Human vs. Murine Esophagus
Most studies on dynamics of epithelial homeostasis are performed in rodents. It is, however, important to note that there are key differences between the murine and human esophageal epithelium (Fig. 4). First of all, the human esophageal epithelium contains more cell layers and it is folded along papillae. Proliferation and mitosis in the mouse is limited to basal cells (37, 49). In humans this is extended to the fifth to sixth suprabasal layers (4). Unlike the murine esophageal epithelium, the human esophageal epithelium is nonkeratinized and cells retain their nucleus (27). Therefore, keratohyalin granules are rare. In rodents, keratinization of the esophageal epithelium may serve to protect against abrasive dietary components. The human esophageal epithelium is exposed to harmful dietary substances as well. The main mechanisms by which the esophageal epithelium copes with this is high turnover of epithelial cells. Esophageal submucosal glands (44) are present in human but not in mice and may play an important protective role in humans.
Regulators of Esophageal Epithelial Proliferation and Differentiation
The mechanisms by which esophageal epithelial homeostasis is regulated are relatively poorly characterized. It is becoming clear that many of the same pathways that regulate morphogenesis of an epithelium during development are often also critical to regulate epithelial homeostasis in the adult epithelium (see Fig. 3) (88). This notion seems to be valid for the esophageal epithelium. For example, as described above, Sox2 is the key tissue-specific transcriptional regulator that defines the esophageal epithelial phenotype during development. In the adult epithelium Sox2 is expressed in virtually all cells of the basal layer. Lineage tracing of Sox2+ cells in the adult esophageal epithelium showed that Sox2+ cells can generate long-lived clones of cells that persist in the esophageal epithelium (1). In transgenic mice that express the thymidine kinase gene under control of the Sox2 promoter, treatment with ganciclovir causes ablation of Sox2-expressing cells and this results in complete loss of basal cells (1). Reciprocally, overexpression of Sox2 leads to an increase in epithelial progenitor cells and loss of differentiated features (43). Together these data support the notion that the key role of Sox2 as a tissue-specific transcription factor in development is maintained in the adult esophageal epithelium.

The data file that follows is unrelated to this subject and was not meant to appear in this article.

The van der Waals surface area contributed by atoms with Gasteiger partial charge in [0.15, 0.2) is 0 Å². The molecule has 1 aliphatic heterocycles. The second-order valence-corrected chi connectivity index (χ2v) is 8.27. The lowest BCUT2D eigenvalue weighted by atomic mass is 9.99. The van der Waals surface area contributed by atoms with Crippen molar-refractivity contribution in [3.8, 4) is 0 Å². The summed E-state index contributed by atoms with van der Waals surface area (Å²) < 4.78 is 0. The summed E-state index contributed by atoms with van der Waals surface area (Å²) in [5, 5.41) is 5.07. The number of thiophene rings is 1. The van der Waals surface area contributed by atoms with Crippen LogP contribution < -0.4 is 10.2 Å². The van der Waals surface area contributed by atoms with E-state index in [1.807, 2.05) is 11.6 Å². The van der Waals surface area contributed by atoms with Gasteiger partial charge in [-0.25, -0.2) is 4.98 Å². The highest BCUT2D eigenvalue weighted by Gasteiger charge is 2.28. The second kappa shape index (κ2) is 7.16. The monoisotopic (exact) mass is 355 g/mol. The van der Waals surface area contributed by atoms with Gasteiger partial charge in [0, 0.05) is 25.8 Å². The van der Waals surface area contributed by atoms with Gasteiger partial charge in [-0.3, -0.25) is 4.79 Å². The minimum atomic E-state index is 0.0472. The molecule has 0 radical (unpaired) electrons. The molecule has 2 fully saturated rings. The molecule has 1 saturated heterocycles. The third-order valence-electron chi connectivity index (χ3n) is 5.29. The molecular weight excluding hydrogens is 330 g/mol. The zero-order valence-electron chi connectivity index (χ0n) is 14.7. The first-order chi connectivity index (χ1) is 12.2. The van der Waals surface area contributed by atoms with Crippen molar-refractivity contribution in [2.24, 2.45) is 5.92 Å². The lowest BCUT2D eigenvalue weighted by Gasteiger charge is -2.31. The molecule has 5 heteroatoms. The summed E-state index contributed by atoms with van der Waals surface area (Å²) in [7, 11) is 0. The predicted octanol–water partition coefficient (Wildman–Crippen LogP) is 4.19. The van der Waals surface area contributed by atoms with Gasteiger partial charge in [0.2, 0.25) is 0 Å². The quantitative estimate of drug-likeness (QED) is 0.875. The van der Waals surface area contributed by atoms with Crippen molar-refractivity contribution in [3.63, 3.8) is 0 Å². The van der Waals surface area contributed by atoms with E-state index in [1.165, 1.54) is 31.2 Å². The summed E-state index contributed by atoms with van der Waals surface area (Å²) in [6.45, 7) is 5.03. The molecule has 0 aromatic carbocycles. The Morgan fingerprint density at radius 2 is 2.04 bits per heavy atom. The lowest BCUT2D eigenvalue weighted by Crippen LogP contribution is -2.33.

A second transcriptional regulator with a conserved role between development and adult epithelial homeostasis may be p63. Work in esophageal squamous cell carcinoma (ESCC) cell lines suggests that p63 may be required for epithelial proliferation (85). Although the in vivo role of p63 in adult esophageal epithelium has not been addressed, genetic deletion of p63 in organotypic culture derived from adult esophageal epithelium indeed inhibited their self-renewal (30).